Here are some frequently asked questions, answered by Kate Hartwell. Please note that we don’t expect these questions to take the place of a face to face meeting and we encourage you to call the center and book a personal tour.
Am I able to have a waterbirth either at my home or at the Birth Center?
Yes. We encourage our clients to use our waterbirth tubs for laboring, and, if desired, birthing. Being immersed in warm water is an exceptional way to help soothe the intensity of labor contractions. Waterbirth is a safe option that promotes a calm birth setting. When you have your baby at the Birth Center, we offer free use of the waterbirth tub, which includes a clean plastic liner for each client. We rent our tubs out to our homebirth clients, and the fee of $200 covers set up, breakdown, and a clean plastic liner. The tubs that we use are the brand “Birth Pool in a Box”. If you’d like more information about waterbirth, check out www.waterbirth.org.
Can I use my insurance to pay for my birth?
Yes. We are contracted with Anthem, Cigna, Harvard Pilgrim and Medicaid. We also accept most other insurance companies out of network. We are able to have our insurance biller do an “insurance verification” to determine that you are, indeed, covered; we also are able to let you know what you can expect to owe depending on your individual insurance plan, including any deductible you may have.
We also offer generous payment plans for both out of pocket clients and for large insurance deductibles.
What if something “goes wrong” during my labor or birth of my baby?
One of the most crucial elements of the training to become a Certified Professional Midwife is how to recognize and handle emergency situations. During your labor, your midwife will consistently check on how both you and your baby are faring. We strive to help keep labor within the range of normal by making sure that you're eating, are well hydrated, and are alternating between moving your body and resting.
There are two typical situations that involve intervention on behalf of the midwife. The first is recognizing when a labor is not within the range of normal, and initiating transfer of care to the local hospital. Some of the reasons for transferring before a birth can include unreassuring fetal heart tones, maternal exhaustion, or an unusually long first or second stage of labor. We have worked hard to coordinate with the staff of our local hospital--Concord Hospital--and continue to have quality improvement meetings, to make transfers of care as smooth as possible. When transfer happens, our clients are accompanied by the midwife. We are able to communicate with the receiving provider the reason for transfer, give them a copy of the chart, and once care is placed in the hands of that provider, we are able to be a support person for our clients. This includes helping with coping in labor and helping to initiate breastfeeding.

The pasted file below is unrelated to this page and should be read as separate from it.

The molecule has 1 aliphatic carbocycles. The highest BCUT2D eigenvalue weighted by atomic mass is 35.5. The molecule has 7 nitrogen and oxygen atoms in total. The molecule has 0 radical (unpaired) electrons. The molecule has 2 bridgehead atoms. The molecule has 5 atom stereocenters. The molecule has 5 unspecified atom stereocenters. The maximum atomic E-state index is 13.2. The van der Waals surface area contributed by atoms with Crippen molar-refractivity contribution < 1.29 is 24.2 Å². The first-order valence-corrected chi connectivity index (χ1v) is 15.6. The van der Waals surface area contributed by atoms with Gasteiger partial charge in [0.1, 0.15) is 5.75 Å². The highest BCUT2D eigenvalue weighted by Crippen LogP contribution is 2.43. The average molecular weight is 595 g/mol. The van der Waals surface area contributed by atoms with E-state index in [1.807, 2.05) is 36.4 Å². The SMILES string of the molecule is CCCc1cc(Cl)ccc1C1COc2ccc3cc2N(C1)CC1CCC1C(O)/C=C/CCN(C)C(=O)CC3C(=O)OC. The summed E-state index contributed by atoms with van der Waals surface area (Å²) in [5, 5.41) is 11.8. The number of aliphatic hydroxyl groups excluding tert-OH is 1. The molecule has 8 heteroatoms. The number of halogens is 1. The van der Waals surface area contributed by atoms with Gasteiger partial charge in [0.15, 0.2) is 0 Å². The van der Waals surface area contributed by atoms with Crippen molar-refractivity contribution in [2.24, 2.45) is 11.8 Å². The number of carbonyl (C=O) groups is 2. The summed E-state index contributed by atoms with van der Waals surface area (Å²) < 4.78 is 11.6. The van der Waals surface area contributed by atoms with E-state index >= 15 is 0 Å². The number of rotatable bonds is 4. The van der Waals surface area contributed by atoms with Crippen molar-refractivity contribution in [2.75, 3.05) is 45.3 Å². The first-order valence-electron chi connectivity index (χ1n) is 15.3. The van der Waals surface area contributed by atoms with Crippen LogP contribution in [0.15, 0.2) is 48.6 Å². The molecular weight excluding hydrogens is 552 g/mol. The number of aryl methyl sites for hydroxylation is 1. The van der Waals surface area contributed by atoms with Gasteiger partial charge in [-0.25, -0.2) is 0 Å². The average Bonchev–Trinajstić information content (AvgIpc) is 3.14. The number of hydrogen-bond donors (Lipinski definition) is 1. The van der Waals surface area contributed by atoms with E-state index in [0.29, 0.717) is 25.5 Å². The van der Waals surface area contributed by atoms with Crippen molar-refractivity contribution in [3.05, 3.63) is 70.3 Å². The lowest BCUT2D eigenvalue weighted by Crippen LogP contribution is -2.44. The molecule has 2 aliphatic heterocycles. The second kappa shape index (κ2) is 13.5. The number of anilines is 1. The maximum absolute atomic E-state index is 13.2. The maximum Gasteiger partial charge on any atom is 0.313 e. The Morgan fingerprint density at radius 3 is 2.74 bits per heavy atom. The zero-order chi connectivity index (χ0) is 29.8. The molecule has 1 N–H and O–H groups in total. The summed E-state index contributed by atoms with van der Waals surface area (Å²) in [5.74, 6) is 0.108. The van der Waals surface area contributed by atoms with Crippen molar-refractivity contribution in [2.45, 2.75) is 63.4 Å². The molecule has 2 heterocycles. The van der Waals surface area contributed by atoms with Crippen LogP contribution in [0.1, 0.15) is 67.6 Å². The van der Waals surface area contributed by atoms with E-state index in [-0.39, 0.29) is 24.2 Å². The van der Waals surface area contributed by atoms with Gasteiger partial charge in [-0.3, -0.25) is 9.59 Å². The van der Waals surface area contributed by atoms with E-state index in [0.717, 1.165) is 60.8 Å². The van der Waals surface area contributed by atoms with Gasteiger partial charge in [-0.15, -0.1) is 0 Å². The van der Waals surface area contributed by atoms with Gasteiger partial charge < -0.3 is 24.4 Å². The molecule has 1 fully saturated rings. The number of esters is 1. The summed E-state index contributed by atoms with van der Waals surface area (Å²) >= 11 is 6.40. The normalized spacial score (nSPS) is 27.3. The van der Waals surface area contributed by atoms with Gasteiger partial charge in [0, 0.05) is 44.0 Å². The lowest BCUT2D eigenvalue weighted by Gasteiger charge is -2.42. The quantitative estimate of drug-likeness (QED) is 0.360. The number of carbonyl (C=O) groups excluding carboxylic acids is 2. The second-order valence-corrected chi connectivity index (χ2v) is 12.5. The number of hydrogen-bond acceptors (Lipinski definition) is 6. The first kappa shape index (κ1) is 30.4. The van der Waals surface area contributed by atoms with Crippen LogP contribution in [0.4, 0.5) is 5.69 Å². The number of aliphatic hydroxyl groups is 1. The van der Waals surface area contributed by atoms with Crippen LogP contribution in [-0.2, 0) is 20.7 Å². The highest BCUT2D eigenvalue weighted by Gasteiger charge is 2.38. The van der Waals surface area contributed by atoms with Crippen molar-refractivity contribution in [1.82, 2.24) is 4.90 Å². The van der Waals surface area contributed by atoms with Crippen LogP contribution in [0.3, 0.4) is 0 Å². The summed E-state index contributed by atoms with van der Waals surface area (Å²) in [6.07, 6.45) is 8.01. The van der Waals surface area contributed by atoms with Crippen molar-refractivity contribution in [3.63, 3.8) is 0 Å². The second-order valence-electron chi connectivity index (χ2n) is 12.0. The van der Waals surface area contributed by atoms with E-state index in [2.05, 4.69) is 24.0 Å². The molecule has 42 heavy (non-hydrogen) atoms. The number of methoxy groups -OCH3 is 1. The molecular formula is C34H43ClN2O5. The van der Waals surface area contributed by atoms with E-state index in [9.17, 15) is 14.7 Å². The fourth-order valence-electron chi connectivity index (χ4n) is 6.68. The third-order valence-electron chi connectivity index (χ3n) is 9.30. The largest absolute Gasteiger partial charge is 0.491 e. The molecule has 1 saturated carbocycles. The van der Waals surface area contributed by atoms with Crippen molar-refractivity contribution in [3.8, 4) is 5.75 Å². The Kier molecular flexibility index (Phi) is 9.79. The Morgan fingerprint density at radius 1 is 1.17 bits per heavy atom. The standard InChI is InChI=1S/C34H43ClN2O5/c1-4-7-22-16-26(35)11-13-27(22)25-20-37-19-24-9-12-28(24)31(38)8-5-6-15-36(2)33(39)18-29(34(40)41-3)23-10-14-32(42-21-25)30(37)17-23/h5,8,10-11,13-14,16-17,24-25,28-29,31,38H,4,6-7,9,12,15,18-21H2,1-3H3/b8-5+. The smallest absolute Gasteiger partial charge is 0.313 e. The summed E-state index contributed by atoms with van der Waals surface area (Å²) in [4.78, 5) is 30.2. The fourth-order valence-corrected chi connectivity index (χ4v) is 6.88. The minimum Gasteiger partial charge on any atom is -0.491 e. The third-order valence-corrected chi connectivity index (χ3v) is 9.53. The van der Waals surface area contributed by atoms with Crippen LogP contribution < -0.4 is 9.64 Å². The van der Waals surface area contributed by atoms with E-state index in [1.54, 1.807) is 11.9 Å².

The second scenario involves complications that can happen during the birth which are unpredictable. We are trained to act and manage these situations, which include performing neonatal resuscitation, managing shoulder dystocia, controlling postpartum hemorrhage, and managing a wrapped cord - among many other skills. As midwives licensed by the state of New Hampshire, we have access to lifesaving medications, oxygen, IV supplies, and resuscitation equipment. We encourage you to read our scope of practice, available at www.gencourt.state.nh.us/rules/state_agencies/mid.html. Scroll down until you see “MID 500” and click on that link. This document will tell prospective clients exactly what to expect from any NH Certified Midwife.
We at the Concord Birth Center feel that it’s important for our clients to understand that while we don’t expect to have to transfer, we acknowledge that it does happen, and it’s always in the best interest of the mother and baby. We put safety first. “Prepare for the worst, expect the best.”
I have had a cesarean section. Can I birth with the midwives at Concord Birth Center?
Absolutely. We have a scope of practice that we need to follow for VBAC (vaginal birth after cesarean section) which is available for review at the link to our scope of practice above. We encourage VBAC candidates that meet our scope’s standard of safety to consult with us on your next birth. We have had many successful VBAC births at Concord Birth Center and in our client’s homes.
Who will attend my birth?
You will be attended by at least one midwife, either Kate Hartwell or Cindy Owen, and one qualified midwife assistant. Sometimes Kate and Cindy assist each other. Other times, we bring along a student or other local midwife to assist. We strongly believe that a safe out of hospital birth requires two skilled sets of hands. Anyone who assists Kate or Cindy will be certified in both Neonatal Resuscitation and CPR. They will also be familiar with emergency procedures, such as placing an IV or administering an intramuscular injection.
What happens if two women go into labor at the same time?
Because we have two midwives in our practice, we are able to split up if needed, and bring in assistants as needed as well. In the rare occasion that Kate or Cindy take a vacation, we have back up midwives on call. Our goal is for our clients to have either Kate or Cindy, and for them to know their assistant. While this isn’t always the case, usually you will have plenty of opportunities to get to know everyone present at your birth. If two people who plan to birth at the Birth Center go into labor at the same time, we are able to turn the “family room” into a second birth room. (We are a licensed two-bed facility). We are able to make a bed up, bring a tub in, remove the toys, and it transforms into a beautiful birthing room!